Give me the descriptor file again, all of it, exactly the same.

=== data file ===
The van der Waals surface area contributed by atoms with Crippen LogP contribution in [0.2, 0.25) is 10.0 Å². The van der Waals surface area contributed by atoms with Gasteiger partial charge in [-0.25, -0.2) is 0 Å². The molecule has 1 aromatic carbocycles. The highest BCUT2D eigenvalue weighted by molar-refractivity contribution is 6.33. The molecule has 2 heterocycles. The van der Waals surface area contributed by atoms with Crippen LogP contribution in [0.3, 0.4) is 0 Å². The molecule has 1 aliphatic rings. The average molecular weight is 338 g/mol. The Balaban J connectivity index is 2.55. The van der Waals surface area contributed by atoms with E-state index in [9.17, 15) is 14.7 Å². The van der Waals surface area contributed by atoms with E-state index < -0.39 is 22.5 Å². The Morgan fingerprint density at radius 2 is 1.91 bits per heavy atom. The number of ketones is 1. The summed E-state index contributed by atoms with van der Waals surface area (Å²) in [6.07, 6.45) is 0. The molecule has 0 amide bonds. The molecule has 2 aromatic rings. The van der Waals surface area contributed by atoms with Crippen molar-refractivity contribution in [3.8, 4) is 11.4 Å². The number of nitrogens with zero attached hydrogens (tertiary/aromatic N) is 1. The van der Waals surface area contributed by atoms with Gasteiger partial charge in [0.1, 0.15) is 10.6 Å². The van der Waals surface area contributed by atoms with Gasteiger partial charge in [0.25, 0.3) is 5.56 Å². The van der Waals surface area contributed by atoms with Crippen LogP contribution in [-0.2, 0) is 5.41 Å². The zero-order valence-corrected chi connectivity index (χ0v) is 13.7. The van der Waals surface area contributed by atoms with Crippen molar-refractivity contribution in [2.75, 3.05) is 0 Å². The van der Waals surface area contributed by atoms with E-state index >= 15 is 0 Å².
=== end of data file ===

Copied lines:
The van der Waals surface area contributed by atoms with Crippen LogP contribution in [0.2, 0.25) is 10.0 Å². The van der Waals surface area contributed by atoms with Gasteiger partial charge in [-0.25, -0.2) is 0 Å². The molecule has 1 aromatic carbocycles. The highest BCUT2D eigenvalue weighted by molar-refractivity contribution is 6.33. The molecule has 2 heterocycles. The van der Waals surface area contributed by atoms with Crippen LogP contribution in [0.3, 0.4) is 0 Å². The molecule has 1 aliphatic rings. The average molecular weight is 338 g/mol. The Balaban J connectivity index is 2.55. The van der Waals surface area contributed by atoms with E-state index in [9.17, 15) is 14.7 Å². The van der Waals surface area contributed by atoms with E-state index < -0.39 is 22.5 Å². The Morgan fingerprint density at radius 2 is 1.91 bits per heavy atom. The number of ketones is 1. The summed E-state index contributed by atoms with van der Waals surface area (Å²) in [6.07, 6.45) is 0. The molecule has 0 amide bonds. The molecule has 2 aromatic rings. The van der Waals surface area contributed by atoms with Crippen molar-refractivity contribution in [3.8, 4) is 11.4 Å². The number of nitrogens with zero attached hydrogens (tertiary/aromatic N) is 1. The van der Waals surface area contributed by atoms with Gasteiger partial charge in [0.1, 0.15) is 10.6 Å². The van der Waals surface area contributed by atoms with Gasteiger partial charge in [0.25, 0.3) is 5.56 Å². The van der Waals surface area contributed by atoms with Crippen LogP contribution in [-0.2, 0) is 5.41 Å². The zero-order valence-corrected chi connectivity index (χ0v) is 13.7. The van der Waals surface area contributed by atoms with Crippen molar-refractivity contribution in [2.75, 3.05) is 0 Å². The van der Waals surface area contributed by atoms with E-state index >= 15 is 0 Å².